Thursday, November 11, 2010

Veteran's Day 2010--Georgia Authors Remember our Veterans, Serving Military Personnel, and Their Families

Happy Veteran's Day!

Some months back, a Facebook friend forwarded an article to me that he had seen in the news and that pertained to the wars in Iraq and Afghanistan. The title of the article asked, "Is America Still Fighting the War on Terror?"

My friend forwarded the article with the following comment. He said, "No. America is not fighting the war on terror. The United States Marines are. America is at the mall."

I confess that I pretty much agree with that sentiment.

Today is Veteran's Day. All else set aside, today is the day to acknowledge the sacrifice of America's former and current members of the military.....and the sacrifices of their families.

Two recent titles by Georgia authors do just that.

Dear Baby, I'm Watching Over You (just released in October) is a children's book for ages 2-8 years old. The book was written by Carol Casey, and is illustrated by the talented Georgia artist, Mark Braught. The target audience of this picture book is the young children of military personnel serving away from home.

Think about it for a moment. Or all day today.

One of Braught's illustrations has a Navy seaman looking out to sea from the deck of his ship. He's looking out over the ocean at a star filled night.

"I'm sure you wonder why I'm away for a birthday, game, or holiday."

Here are the dedications from the book:

To U.S. service men, women, and veterans, and to your families. Thank you for your patriotism and sacrifices, and for watching over all of our children. ---Carol Casey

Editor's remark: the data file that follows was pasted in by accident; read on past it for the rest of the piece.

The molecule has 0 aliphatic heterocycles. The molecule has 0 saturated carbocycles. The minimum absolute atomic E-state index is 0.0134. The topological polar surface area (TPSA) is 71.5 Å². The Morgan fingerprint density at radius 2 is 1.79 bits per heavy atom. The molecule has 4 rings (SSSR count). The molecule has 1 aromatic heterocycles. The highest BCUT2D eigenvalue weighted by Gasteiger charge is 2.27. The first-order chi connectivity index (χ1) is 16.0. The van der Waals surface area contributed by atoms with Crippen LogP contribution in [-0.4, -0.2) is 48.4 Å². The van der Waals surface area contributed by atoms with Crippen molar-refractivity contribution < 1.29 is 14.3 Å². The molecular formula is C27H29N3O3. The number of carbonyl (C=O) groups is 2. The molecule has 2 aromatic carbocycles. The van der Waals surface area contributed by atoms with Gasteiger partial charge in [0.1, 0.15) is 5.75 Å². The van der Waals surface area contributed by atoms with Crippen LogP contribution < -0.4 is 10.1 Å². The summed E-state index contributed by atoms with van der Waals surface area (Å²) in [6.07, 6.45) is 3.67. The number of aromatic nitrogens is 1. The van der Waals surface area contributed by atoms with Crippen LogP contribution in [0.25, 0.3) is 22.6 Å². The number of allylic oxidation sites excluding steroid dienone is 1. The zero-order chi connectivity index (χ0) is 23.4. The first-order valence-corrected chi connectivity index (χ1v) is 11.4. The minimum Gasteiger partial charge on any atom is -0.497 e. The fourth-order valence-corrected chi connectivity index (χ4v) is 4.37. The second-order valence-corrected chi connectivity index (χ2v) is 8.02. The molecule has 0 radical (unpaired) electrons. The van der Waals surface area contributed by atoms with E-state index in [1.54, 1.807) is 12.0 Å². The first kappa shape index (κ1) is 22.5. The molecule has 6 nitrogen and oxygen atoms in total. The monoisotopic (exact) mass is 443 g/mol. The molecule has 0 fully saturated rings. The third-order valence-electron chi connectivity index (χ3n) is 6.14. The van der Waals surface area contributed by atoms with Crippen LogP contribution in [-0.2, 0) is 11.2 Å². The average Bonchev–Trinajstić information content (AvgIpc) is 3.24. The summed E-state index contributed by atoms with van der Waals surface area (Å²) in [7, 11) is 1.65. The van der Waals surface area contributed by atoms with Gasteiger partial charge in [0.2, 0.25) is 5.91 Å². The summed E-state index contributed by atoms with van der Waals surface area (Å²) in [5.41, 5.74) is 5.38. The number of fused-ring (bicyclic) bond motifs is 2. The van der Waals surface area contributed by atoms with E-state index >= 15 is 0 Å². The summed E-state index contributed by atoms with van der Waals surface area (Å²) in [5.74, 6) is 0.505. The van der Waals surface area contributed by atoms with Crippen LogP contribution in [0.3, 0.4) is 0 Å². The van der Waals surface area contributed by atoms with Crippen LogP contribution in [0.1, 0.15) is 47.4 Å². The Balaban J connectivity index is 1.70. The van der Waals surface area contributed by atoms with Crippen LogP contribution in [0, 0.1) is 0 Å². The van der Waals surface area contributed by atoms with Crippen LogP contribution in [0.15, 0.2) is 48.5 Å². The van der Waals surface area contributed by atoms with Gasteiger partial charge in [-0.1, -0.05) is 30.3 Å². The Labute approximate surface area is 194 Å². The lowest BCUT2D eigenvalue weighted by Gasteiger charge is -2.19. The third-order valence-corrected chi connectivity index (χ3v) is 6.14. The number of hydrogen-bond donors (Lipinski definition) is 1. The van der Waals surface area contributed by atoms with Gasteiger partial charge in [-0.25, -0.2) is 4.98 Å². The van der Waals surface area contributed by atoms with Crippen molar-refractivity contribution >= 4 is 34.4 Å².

For those that believe in, patriotically serve and sacrifice for our way of life so we may enjoy the same. Thank you. --Mark Braught

The next title is from former First Lady Rosalynn Carter, and just hit the bookshelves this fall. The book is Within Our Reach: Ending the Mental Health Crisis, and is co-written with Susan Golant and Kathryn Cade.

Mrs. Carter is an acknowledged powerhouse when it comes to mental health advocacy. Of the many topics that she discusses in her new book, she takes special pains to address the mental health needs of America's veterans and their families, and how woefully short we fall as a nation in meeting those needs. She devotes a considerable amount of the discussion to the issue of PTSD. The numbers are terrible.

Mrs. Carter sums up her message, We support our troops in the field, but it is critical that we continue to support them when they come home.

There is an interesting parallel to be drawn here. Like terrorism, mental illness is a heartless, indiscriminate, destructive force. And Mrs. Carter is the equivalent of an Army Ranger.

Remember your veterans today, and their families.

Postscript: To Specialist Castro. If you see this, here's wishing you and your comrades a safe and speedy return home to your families. We look forward to your return, as your father will be moving to the minors next season and our daughter is in need of a quality softball coach.


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